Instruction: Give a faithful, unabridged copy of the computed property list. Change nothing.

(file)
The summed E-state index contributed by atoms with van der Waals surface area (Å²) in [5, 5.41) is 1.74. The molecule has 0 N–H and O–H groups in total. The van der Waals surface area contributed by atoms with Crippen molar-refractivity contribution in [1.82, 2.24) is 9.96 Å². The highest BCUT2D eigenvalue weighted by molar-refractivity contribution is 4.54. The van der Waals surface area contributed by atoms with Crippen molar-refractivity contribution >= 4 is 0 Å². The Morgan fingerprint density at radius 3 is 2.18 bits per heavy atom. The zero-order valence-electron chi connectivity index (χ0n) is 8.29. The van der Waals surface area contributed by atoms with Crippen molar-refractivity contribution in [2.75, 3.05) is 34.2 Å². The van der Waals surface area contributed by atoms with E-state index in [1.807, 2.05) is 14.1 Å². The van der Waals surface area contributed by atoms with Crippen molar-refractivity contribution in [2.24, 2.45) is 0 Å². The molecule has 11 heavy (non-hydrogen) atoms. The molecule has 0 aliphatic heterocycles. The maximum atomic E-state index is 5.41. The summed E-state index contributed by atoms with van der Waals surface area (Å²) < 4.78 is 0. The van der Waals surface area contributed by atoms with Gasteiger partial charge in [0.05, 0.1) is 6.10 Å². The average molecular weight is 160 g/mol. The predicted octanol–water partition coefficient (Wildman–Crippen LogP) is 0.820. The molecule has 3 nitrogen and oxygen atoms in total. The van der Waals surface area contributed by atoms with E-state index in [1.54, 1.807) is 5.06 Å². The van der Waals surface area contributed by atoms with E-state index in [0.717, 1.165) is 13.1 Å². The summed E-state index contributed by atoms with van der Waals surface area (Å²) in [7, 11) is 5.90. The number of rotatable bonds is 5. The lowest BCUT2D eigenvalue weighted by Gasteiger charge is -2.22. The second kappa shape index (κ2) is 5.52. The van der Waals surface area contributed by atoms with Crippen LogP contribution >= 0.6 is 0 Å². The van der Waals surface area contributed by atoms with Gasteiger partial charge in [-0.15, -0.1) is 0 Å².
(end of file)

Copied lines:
The summed E-state index contributed by atoms with van der Waals surface area (Å²) in [5, 5.41) is 1.74. The molecule has 0 N–H and O–H groups in total. The van der Waals surface area contributed by atoms with Crippen molar-refractivity contribution in [1.82, 2.24) is 9.96 Å². The highest BCUT2D eigenvalue weighted by molar-refractivity contribution is 4.54. The van der Waals surface area contributed by atoms with Crippen molar-refractivity contribution >= 4 is 0 Å². The Morgan fingerprint density at radius 3 is 2.18 bits per heavy atom. The zero-order valence-electron chi connectivity index (χ0n) is 8.29. The van der Waals surface area contributed by atoms with Crippen molar-refractivity contribution in [2.75, 3.05) is 34.2 Å². The van der Waals surface area contributed by atoms with E-state index in [1.807, 2.05) is 14.1 Å². The van der Waals surface area contributed by atoms with Crippen molar-refractivity contribution in [2.24, 2.45) is 0 Å². The molecule has 11 heavy (non-hydrogen) atoms. The molecule has 0 aliphatic heterocycles. The maximum atomic E-state index is 5.41. The summed E-state index contributed by atoms with van der Waals surface area (Å²) < 4.78 is 0. The van der Waals surface area contributed by atoms with Gasteiger partial charge in [0.05, 0.1) is 6.10 Å². The average molecular weight is 160 g/mol. The predicted octanol–water partition coefficient (Wildman–Crippen LogP) is 0.820. The molecule has 3 nitrogen and oxygen atoms in total. The van der Waals surface area contributed by atoms with E-state index in [1.54, 1.807) is 5.06 Å². The van der Waals surface area contributed by atoms with E-state index in [0.717, 1.165) is 13.1 Å². The summed E-state index contributed by atoms with van der Waals surface area (Å²) in [7, 11) is 5.90. The number of rotatable bonds is 5. The lowest BCUT2D eigenvalue weighted by Gasteiger charge is -2.22. The second kappa shape index (κ2) is 5.52. The van der Waals surface area contributed by atoms with Crippen LogP contribution >= 0.6 is 0 Å². The van der Waals surface area contributed by atoms with Gasteiger partial charge in [-0.15, -0.1) is 0 Å².